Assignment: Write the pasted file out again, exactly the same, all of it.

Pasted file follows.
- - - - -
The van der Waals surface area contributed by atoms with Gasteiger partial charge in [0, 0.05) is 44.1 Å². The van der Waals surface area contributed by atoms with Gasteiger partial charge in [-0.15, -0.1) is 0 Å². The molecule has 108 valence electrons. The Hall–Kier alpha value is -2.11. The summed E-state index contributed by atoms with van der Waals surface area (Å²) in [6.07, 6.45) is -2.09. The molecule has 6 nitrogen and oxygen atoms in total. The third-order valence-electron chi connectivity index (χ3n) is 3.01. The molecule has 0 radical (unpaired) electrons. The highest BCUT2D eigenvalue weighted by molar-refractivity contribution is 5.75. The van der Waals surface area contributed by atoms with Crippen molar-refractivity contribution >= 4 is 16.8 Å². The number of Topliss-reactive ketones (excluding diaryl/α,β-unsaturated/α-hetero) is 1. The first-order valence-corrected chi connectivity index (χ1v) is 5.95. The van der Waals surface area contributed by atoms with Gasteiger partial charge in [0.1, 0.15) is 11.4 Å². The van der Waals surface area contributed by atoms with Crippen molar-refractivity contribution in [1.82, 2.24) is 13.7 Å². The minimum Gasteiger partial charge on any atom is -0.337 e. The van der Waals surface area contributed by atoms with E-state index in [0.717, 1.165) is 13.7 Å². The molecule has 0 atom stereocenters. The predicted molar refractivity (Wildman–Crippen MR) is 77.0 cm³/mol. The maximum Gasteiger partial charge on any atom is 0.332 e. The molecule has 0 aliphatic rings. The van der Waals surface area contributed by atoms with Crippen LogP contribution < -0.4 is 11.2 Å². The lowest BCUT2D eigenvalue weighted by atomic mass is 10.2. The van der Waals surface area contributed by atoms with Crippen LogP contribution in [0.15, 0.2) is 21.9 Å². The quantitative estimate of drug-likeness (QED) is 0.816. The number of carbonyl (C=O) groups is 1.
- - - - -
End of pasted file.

The van der Waals surface area contributed by atoms with Gasteiger partial charge in [0, 0.05) is 44.1 Å². The van der Waals surface area contributed by atoms with Gasteiger partial charge in [-0.15, -0.1) is 0 Å². The molecule has 108 valence electrons. The Hall–Kier alpha value is -2.11. The summed E-state index contributed by atoms with van der Waals surface area (Å²) in [6.07, 6.45) is -2.09. The molecule has 6 nitrogen and oxygen atoms in total. The third-order valence-electron chi connectivity index (χ3n) is 3.01. The molecule has 0 radical (unpaired) electrons. The highest BCUT2D eigenvalue weighted by molar-refractivity contribution is 5.75. The van der Waals surface area contributed by atoms with Crippen molar-refractivity contribution >= 4 is 16.8 Å². The number of Topliss-reactive ketones (excluding diaryl/α,β-unsaturated/α-hetero) is 1. The first-order valence-corrected chi connectivity index (χ1v) is 5.95. The van der Waals surface area contributed by atoms with Gasteiger partial charge in [0.1, 0.15) is 11.4 Å². The van der Waals surface area contributed by atoms with Crippen molar-refractivity contribution in [1.82, 2.24) is 13.7 Å². The minimum Gasteiger partial charge on any atom is -0.337 e. The van der Waals surface area contributed by atoms with E-state index in [0.717, 1.165) is 13.7 Å². The molecule has 0 atom stereocenters. The predicted molar refractivity (Wildman–Crippen MR) is 77.0 cm³/mol. The maximum Gasteiger partial charge on any atom is 0.332 e. The molecule has 0 aliphatic rings. The van der Waals surface area contributed by atoms with Crippen LogP contribution < -0.4 is 11.2 Å². The lowest BCUT2D eigenvalue weighted by atomic mass is 10.2. The van der Waals surface area contributed by atoms with Crippen LogP contribution in [0.15, 0.2) is 21.9 Å². The quantitative estimate of drug-likeness (QED) is 0.816. The number of carbonyl (C=O) groups is 1.